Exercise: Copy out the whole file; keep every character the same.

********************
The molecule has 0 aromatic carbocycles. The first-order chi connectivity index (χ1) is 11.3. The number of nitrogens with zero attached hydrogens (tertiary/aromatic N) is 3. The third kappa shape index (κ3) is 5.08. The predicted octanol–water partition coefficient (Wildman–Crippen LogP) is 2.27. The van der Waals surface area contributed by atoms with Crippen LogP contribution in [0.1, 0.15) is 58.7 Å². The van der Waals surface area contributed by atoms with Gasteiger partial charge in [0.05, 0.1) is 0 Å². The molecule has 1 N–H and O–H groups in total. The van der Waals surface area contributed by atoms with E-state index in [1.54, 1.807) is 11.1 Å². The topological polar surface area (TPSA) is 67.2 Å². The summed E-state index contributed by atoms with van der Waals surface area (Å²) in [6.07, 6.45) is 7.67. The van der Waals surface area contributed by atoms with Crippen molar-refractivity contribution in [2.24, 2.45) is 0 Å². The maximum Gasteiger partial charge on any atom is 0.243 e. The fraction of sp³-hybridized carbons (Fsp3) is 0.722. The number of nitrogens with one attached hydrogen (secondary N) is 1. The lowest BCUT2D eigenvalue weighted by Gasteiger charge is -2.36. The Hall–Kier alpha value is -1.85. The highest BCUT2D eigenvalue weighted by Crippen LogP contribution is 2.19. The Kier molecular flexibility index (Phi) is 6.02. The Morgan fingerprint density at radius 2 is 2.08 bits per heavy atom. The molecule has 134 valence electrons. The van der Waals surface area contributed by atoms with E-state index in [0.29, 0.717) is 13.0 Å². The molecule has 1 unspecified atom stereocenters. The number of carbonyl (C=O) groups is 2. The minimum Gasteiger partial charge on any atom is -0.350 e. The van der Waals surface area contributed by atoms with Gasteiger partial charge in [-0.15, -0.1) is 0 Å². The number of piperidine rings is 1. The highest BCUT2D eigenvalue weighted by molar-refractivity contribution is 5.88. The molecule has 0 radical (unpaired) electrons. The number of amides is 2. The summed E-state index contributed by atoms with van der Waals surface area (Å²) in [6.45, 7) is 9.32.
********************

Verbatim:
The molecule has 0 aromatic carbocycles. The first-order chi connectivity index (χ1) is 11.3. The number of nitrogens with zero attached hydrogens (tertiary/aromatic N) is 3. The third kappa shape index (κ3) is 5.08. The predicted octanol–water partition coefficient (Wildman–Crippen LogP) is 2.27. The van der Waals surface area contributed by atoms with Crippen LogP contribution in [0.1, 0.15) is 58.7 Å². The van der Waals surface area contributed by atoms with Gasteiger partial charge in [0.05, 0.1) is 0 Å². The molecule has 1 N–H and O–H groups in total. The van der Waals surface area contributed by atoms with E-state index in [1.54, 1.807) is 11.1 Å². The topological polar surface area (TPSA) is 67.2 Å². The summed E-state index contributed by atoms with van der Waals surface area (Å²) in [6.07, 6.45) is 7.67. The van der Waals surface area contributed by atoms with Crippen molar-refractivity contribution in [2.24, 2.45) is 0 Å². The maximum Gasteiger partial charge on any atom is 0.243 e. The fraction of sp³-hybridized carbons (Fsp3) is 0.722. The number of nitrogens with one attached hydrogen (secondary N) is 1. The lowest BCUT2D eigenvalue weighted by Gasteiger charge is -2.36. The Hall–Kier alpha value is -1.85. The highest BCUT2D eigenvalue weighted by Crippen LogP contribution is 2.19. The Kier molecular flexibility index (Phi) is 6.02. The Morgan fingerprint density at radius 2 is 2.08 bits per heavy atom. The molecule has 134 valence electrons. The van der Waals surface area contributed by atoms with E-state index in [0.29, 0.717) is 13.0 Å². The molecule has 1 unspecified atom stereocenters. The number of carbonyl (C=O) groups is 2. The minimum Gasteiger partial charge on any atom is -0.350 e. The van der Waals surface area contributed by atoms with Gasteiger partial charge in [-0.15, -0.1) is 0 Å². The number of piperidine rings is 1. The highest BCUT2D eigenvalue weighted by molar-refractivity contribution is 5.88. The molecule has 0 radical (unpaired) electrons. The number of amides is 2. The summed E-state index contributed by atoms with van der Waals surface area (Å²) in [6.45, 7) is 9.32.